PRESSING AHEAD: Federal Treasurer Wayne Swan at the National Press Club in Canberra yesterday.
PRESSING AHEAD: Federal Treasurer Wayne Swan at the National Press Club in Canberra yesterday. AAP

Budget misses mark in region

THE Northern Rivers business and community sectors have both given Wayne Swan a "can do better" assessment on his sixth budget.

CEO of the Northern Rivers Social Development Council, Tony Davies, said funding the NDIS was "a landmark reform that would have a real impact on the lives of people in this region", with an estimated 4000 people likely to benefit.

He said money for disability services in NSW would double or triple over the next five years.

"If the NDIS stays true to the current principle of consumer-directed care, then I applaud both sides of parliament for locking in behind this vital initiative," he said.

He also praised the changes to school funding, though questioned the sense in cutting university funding to support it.

"Universities like SCU, which have done a good job of providing tertiary education to people from disadvantaged backgrounds, will be hit particularly hard," Mr Davies said.

"They already struggle under the current funding models which favour research-based universities."

Mr Davies was also disappointed there wasn't a increase to the Newstart allowance, despite support from the business and the community sectors.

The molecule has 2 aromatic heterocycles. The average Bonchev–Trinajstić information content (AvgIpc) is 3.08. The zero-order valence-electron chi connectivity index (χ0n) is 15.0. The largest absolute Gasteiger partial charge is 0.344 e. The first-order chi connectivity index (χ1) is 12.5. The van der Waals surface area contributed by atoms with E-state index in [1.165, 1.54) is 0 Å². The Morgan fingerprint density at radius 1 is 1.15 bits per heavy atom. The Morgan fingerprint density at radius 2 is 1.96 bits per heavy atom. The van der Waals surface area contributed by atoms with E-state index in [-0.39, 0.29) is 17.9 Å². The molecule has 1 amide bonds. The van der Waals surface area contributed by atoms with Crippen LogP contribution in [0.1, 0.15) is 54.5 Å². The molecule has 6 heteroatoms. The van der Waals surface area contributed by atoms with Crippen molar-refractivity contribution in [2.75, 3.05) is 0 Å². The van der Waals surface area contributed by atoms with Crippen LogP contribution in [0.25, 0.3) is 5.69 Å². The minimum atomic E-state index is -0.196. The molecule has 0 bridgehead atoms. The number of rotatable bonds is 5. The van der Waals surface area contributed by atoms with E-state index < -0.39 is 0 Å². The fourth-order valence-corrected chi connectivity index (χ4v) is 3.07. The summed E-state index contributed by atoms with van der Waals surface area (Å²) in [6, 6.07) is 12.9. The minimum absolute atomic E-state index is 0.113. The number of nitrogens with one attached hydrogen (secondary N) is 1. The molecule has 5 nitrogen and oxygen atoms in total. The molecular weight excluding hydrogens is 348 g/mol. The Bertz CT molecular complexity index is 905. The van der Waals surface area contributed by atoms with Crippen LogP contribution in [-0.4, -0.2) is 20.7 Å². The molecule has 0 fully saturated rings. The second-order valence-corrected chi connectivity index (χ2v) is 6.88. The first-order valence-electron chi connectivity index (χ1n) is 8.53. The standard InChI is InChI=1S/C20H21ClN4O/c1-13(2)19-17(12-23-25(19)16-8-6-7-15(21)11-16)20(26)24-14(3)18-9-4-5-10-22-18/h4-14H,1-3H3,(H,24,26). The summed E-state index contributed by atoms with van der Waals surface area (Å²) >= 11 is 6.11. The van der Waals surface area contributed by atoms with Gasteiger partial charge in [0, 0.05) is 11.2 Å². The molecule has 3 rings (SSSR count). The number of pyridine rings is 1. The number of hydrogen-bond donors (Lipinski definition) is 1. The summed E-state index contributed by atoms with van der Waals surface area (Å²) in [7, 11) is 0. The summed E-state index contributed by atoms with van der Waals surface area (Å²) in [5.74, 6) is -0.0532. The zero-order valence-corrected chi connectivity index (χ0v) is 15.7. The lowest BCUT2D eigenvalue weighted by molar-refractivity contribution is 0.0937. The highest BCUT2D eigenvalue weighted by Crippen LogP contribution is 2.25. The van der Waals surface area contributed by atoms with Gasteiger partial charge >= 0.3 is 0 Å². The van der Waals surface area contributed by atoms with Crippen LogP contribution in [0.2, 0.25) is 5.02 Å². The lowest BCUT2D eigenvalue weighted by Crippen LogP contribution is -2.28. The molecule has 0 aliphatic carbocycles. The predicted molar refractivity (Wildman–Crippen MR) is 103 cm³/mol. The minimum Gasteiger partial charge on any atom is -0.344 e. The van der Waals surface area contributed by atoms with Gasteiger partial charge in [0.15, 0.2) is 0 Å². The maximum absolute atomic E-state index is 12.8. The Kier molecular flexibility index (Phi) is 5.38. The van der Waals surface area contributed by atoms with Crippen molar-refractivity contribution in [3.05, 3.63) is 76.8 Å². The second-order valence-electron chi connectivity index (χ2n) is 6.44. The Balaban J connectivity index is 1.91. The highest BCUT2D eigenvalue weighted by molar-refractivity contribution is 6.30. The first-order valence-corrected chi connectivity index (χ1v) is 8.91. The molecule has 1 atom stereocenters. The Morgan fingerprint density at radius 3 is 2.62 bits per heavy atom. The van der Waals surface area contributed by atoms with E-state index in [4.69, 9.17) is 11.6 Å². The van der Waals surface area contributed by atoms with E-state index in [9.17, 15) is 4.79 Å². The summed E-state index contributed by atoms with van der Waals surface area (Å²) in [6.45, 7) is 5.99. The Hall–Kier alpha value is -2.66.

He also said there was nothing to address homelessness or social housing when the current National Partnership arrangement ends in 2014.

"By 2021 there will be 30,000 people on the North Coast that will need access to social housing," he said.

"Yes it costs money to build social housing but it's money well spent."

Mr Davies said a report by ACOSS (Australian Council of Social Services) identified a number of areas where savings could be made to fund social programs, including removing the diesel fuel subsidy to mining companies that would save $2-3 billion per year.

Manager of the Northern Rivers NSW Business Chamber, John Murray could find nothing in the budget to help local business, declaring the increase to superannuation contributions would hurt business. "There was nothing there for small business that will stimulate business confidence or consumer confidence," he said.

"Business is going to continue to struggle."


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